99 E. 52nd St., Midtown East
When Mario Carbone and his team took over the Four Seasons space, they divided it into two separate restaurants–a high-end steakhouse (The Grill) and this modern-feeling seafood spot. The space still has a beautiful interior (including all of the notable historical details, which are landmarked by the city), and in addition to Carbone's ambitious take on seafood–think Dungeness crab rice, charred octopus with onion blossoms, and Block Island monkfish with an "ocean emulsion"–there's a deep focus on cocktails, incorporating flavors from whole fruits like bananas, strawberries, and oranges. If you're feeling flush, the surf and turf is a worthy splurge.
245 E. 44th St., Midtown East
This new Japanese spot is named for Toshiro Mifune, a Japanese actor who starred in films like the Seven Samurai in the '50s. Exemplifying Japanese fine dining, the feel of the place is very white-tablecloth-special-occasion, with dishes to match–we've heard great things about the miso cod with parmesan foam and the (stunningly plated) butterfish with radishes. For a really special occasion, make an omakase reservation at sushi AMANE downstairs–Chef Shion Uino comes from Sushi Saito, a Tokyo restaurant with three Michelin stars where it's nearly impossible to get a table.
99 E. 52nd St., Midtown East
The opening of The Grill was a little bittersweet for some New Yorkers (given the location's previous identity as the legendary Four Seasons, which re-opens a few blocks away later this year), but as major fans of Mario Carbone, we were supportive of this changing of the guard. Nostalgics will find comfort in the fact that the interior is relatively unchanged (many elements, including the famous Lippold sculptures over the bar, are relevant to the history of the Mies Van der Rohe-designed Seagram building and landmarked by the city) and that the overall vibe honors the expense-account, power-player reputation of its past. So does Carbone's menu, which leans on old-school items like oysters, crabcakes, a ridiculously good Crab Louie salad, and steaks that you can literally choose from the waiter's tray. The classic cocktail list reads like something out of The Great Gatsby–new regulars order the gin martini, a Manhattan, or a feminine, delicate grasshopper.
Salvation Burger (Closed)
230 E 51st St., Midtown East
April Bloomfield and Ken Friedman know a thing or two about burgers—if you’ve been to The Spotted Pig, their first venture, you know what we mean. For their newest, a restaurant inside the Pod 51 Hotel in Midtown East, they bet big on the classic, but the best version is veggie: It’s served with carrots and topped with a spicy masala. Heaven. The not-for-the-faint-of-heart menu has chili cheese fries, poutine, popcorn, beef jerky, and four types of pie—it’s kind of like fancy fast food, except that everything—mustard included—is made from scratch. Photos: Danielle Adams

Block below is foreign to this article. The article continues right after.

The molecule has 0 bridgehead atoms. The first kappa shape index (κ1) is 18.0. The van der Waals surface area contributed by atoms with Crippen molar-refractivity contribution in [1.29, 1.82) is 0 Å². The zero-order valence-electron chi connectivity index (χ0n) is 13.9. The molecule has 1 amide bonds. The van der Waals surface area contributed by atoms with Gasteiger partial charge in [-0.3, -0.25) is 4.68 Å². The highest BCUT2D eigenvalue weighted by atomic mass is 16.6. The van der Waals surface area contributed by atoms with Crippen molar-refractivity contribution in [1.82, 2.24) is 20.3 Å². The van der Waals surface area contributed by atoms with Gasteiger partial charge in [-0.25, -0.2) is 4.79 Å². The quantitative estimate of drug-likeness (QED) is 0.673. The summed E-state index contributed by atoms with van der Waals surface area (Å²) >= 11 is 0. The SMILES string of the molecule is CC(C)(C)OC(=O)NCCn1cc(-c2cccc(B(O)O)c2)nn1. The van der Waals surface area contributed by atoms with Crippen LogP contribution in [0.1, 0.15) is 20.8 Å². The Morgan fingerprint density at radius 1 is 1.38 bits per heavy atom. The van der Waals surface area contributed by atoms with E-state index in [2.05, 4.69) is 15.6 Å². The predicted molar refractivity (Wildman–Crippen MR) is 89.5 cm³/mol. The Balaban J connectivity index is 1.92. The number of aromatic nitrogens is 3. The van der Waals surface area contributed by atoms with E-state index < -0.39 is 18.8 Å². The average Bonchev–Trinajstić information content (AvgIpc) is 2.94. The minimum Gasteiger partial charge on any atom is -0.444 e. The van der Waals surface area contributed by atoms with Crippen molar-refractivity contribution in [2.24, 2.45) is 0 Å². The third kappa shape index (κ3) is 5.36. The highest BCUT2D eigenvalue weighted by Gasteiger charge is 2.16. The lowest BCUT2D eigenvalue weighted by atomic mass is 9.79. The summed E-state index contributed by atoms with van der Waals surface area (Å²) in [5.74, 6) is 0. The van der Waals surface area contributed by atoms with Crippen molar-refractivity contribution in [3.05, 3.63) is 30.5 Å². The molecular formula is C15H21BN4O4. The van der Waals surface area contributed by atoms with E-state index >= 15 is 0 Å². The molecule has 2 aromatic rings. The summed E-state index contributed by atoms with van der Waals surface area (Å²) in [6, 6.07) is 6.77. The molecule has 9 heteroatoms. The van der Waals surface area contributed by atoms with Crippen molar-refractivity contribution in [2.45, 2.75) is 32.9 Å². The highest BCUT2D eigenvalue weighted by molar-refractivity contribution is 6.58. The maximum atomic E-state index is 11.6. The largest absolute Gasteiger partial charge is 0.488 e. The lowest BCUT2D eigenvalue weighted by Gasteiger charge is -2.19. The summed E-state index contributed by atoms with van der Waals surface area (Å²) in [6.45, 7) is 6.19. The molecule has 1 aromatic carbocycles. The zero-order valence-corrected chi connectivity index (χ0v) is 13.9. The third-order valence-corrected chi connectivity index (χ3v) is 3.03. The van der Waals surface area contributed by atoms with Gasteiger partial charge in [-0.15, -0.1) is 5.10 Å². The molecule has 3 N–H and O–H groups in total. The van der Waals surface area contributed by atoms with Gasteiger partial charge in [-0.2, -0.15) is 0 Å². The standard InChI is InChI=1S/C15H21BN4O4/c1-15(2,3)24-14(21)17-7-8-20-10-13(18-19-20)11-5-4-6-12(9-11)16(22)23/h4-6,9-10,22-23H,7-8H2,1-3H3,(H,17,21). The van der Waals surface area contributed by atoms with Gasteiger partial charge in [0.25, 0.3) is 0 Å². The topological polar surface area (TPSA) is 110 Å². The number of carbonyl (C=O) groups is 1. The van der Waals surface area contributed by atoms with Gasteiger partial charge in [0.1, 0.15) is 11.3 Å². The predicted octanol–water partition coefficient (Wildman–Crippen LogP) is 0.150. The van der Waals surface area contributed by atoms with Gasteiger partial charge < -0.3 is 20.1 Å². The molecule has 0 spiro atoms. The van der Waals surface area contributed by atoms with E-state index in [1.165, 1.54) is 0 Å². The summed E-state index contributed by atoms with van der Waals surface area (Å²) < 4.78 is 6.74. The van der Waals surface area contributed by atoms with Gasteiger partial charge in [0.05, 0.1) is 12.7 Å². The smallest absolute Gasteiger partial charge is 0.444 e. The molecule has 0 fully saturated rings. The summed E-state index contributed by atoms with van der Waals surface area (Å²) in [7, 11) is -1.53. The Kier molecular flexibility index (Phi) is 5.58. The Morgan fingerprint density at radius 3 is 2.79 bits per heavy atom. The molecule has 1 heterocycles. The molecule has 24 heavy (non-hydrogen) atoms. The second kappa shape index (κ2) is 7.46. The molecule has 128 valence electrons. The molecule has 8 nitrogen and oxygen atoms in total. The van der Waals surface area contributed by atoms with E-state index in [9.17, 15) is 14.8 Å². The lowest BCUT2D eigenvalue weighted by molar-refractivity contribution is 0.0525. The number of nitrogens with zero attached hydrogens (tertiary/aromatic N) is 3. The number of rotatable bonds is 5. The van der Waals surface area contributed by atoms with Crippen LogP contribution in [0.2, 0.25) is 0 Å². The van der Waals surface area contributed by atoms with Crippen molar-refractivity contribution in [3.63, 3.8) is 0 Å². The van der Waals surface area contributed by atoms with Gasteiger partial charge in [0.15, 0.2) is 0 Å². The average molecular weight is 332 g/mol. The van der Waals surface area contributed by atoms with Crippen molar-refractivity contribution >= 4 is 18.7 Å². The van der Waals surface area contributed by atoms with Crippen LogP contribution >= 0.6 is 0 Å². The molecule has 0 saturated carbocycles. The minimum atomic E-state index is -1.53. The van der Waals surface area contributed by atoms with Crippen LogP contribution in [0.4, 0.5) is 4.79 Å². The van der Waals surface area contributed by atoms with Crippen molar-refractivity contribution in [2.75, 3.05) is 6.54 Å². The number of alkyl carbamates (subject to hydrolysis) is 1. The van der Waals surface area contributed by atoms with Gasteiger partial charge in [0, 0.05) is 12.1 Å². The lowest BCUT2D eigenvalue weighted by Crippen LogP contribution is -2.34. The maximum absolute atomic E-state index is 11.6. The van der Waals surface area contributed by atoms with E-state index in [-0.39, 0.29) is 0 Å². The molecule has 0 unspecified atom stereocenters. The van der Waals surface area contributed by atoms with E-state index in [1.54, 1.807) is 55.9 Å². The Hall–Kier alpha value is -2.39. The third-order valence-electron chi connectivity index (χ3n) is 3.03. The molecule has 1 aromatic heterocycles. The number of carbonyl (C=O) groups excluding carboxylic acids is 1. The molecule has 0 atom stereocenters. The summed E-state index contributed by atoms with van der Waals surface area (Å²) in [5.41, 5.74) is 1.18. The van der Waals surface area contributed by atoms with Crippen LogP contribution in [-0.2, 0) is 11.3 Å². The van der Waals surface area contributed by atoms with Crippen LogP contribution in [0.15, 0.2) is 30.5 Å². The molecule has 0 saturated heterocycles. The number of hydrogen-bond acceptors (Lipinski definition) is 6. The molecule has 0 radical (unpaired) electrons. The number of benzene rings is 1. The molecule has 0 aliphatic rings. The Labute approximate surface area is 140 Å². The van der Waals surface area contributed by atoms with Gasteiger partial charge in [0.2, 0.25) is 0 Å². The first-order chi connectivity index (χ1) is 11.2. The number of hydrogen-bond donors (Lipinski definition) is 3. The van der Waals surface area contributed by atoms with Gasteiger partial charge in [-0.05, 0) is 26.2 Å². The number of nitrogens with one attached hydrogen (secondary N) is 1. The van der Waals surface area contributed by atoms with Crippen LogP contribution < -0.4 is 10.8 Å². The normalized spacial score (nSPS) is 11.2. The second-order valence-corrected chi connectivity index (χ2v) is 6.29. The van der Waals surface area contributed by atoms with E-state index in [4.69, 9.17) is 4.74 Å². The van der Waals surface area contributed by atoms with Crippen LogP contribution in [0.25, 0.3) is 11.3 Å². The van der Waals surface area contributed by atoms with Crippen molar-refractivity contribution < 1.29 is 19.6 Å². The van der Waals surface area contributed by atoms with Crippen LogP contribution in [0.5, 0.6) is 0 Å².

215 E. 58th St., Midtown East
Waterworks is an indispensable design resource for anything related to kitchens and bathrooms, with an unimaginably long list of offerings from fixtures to tile to countertops and beyond. They particularly excel with made-to-order designs and collaborations with interior design stars (like goop friends Roman & Williams). There's a kitchen showroom around the corner on 3rd Avenue, and a full showroom downtown in Flatiron, too.
667 Lexington Ave., Midtown East
This tiny little café on Lexington serves great coffee (Counter Culture roasts), alongside a small-but-mighty food menu. While there's no denying how good the schnitzel and the braised short rib sandwich are, this is an especially great choice for vegetarians—the avocado smash (which is drenched in pumpkin seeds), the butternut squash and chickpea sandwich, and the mograbieh & cannellini bean salad are all fresh-tasting yet totally filling. The tiny space can get a little bit crowded during the lunch hour, so it's best to take your brown bag to go.
Grand Central Market
Grand Central Station, 89 E. 42nd St., Midtown East
Spread out in one of the ground-level corridors, the Grand Central Market is packed out with NYC-specific food kiosks like Oren's coffee, Zaro's bakery, and Eli Zabar's Farm to Table. Some, like Li-Lac chocolates and Murray's Cheese are almost as famous as Grand Central Station itself.
509 Madison Ave., Midtown East
This minimalist Japanese chocolate shop actually has three locations in Manhattan (Bryant Park, the West Village, and Madison Avenue)—each one tinier and more compact than the next. Founded in Sapporo, their specialty is Nama Chocolate, a box of creamy rectangles dusted with cacao and arranged to geometric perfection. They make an unusual and always-appreciated hostess gift.
445 Park Ave., Midtown East
T. Anthony is somewhat of a Park Avenue institution, selling simple, luxurious luggage and leather goods. They've been making custom bags—in iconic red, black, and purple—for the well-traveled since the '40s, including Jackie O., Marilyn Monroe, and John Lennon. We love the basic duffles and rollers.
The Monkey Bar
Hotel Elysée, 60 E. 54th St., Midtown East
This bar inside Hotel Elysée is admittedly a love-it-or-hate-it kind of place; typically filled with suits, it's definitely reminiscent of a very specific '90s New York experience. But regardless of your feelings about the scene, the uncomplicated menu and skillful bartenders make it a reliable standby. Good to know: they offer a pre-theatre fixed menu, which makes for an easy dinner if you’re going to a show with a big group.
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